Dear Rev. Dr. King Jr,
I am an immigrant of African descent who came to the USA about 13 years ago. I am sorry to say that I didn’t know about you nor did I ever hear about you in my life. I don’t remember hearing your name often in my history class – or maybe I took the wrong history class? Anyways, I came to read some about you. I came to appreciate you and still wonder why I have to go to work on a day celebrating everything you did for us. I admire- and have so much respect for you not because of the impact you have had on our lives, but also because you reminded me so much about my grandfather – your strong belief in fighting for what is right, your strict principles and fierce activism. From what I read about you, I can see that you were never on the grey side – it was either white or black. A man with dreams so powerful and a future so bright that got his enemies terrified – that is who you are. YES! That IS and not WAS because you still live on in our lives. The same fear [of truth] that led to your assassination is the fear that is instilled in our society today. The fear of change, the fear of justice if it doesn’t benefit those with the power, the fear of equality, the fear of me – a black, highly educated and successful female immigrant, and the fear of anything non-white because it doesn’t “make America great [again]”.
I know you are seriously rolling in your grave with everything going on in America right now and probably shaking your head at the huge mess. I just want to apologize on behalf of all the people privileged to live in this “land of the free”, which is drifting away from the dream you had for us all. WE ARE SORRY!! I know that there are so many things you would have loved to say, so I thought to ask you a few questions. These are questions that I had when I read your quotes and wondered how we got here at this time and age where I still feel safer walking with a white person than a person of color. A time where I may still get judged for being overly ambitious as a black successful woman; where white is better than black (hasn’t it always been?); where male is better than female; where christianity is better than Judaism and Islam; where it is riskier helping a beggar or hitchhiker on the road than not; where children blatantly disrespect their elders; where it is about left or right and not right or wrong; where the second amendment supersedes the right to life; where no place is safe – even the church, whose principles you fought for; where walls are built and where America needs to be great again. Since you are not here with us physically, here’s to hoping that we, as a country, will find it in ourselves to provide answers.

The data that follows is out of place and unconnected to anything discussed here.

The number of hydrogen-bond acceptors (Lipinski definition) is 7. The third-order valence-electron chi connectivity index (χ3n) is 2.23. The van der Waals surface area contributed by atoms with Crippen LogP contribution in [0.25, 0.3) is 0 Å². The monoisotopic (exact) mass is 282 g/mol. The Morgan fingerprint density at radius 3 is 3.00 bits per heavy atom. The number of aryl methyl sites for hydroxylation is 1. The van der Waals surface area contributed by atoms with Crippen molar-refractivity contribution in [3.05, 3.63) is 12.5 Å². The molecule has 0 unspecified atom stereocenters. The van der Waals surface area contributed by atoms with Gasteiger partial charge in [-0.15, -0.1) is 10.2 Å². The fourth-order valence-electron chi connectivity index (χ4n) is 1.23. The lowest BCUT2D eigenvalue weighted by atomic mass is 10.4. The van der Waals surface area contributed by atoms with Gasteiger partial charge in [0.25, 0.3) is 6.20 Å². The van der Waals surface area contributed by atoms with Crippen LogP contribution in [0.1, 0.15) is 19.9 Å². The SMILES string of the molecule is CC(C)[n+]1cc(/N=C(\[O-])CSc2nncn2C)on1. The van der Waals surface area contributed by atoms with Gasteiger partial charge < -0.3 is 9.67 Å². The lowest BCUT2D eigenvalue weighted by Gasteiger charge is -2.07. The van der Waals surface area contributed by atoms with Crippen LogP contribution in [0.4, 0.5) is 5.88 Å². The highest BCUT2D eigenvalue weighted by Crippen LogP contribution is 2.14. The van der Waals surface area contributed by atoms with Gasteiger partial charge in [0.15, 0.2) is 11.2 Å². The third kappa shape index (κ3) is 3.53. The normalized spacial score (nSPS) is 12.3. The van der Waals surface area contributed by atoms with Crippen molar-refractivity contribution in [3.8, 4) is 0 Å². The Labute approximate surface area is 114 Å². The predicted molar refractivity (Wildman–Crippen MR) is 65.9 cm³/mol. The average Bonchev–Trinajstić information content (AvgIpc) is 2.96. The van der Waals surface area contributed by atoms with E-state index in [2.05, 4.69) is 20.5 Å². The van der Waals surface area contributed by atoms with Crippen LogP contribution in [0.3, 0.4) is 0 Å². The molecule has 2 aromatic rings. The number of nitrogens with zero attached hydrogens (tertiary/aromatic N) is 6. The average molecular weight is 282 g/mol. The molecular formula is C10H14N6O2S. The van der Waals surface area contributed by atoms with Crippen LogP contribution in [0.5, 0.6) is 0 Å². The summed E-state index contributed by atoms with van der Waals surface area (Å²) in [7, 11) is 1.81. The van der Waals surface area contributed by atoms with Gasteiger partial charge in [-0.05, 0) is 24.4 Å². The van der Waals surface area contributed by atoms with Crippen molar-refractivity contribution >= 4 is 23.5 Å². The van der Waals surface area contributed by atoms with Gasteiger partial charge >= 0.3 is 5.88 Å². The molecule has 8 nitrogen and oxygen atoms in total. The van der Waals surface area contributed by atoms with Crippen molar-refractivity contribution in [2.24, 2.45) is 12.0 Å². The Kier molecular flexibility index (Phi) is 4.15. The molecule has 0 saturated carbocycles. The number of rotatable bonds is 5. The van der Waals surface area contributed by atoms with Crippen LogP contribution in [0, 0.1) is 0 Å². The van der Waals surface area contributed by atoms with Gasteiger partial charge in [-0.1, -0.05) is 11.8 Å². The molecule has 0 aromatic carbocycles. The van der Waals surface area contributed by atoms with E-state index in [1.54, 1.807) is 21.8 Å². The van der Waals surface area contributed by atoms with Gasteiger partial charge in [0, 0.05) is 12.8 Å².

“I have a dream that one day little black boys and girls will be holding hands with little white boys and girls.”
- Do you still have a dream? Or has it been, in part, a nightmare so far?
“A lie cannot live.”
- Dr. King, America has been living a lie about 5-30 lies a day on average. Or have times change much?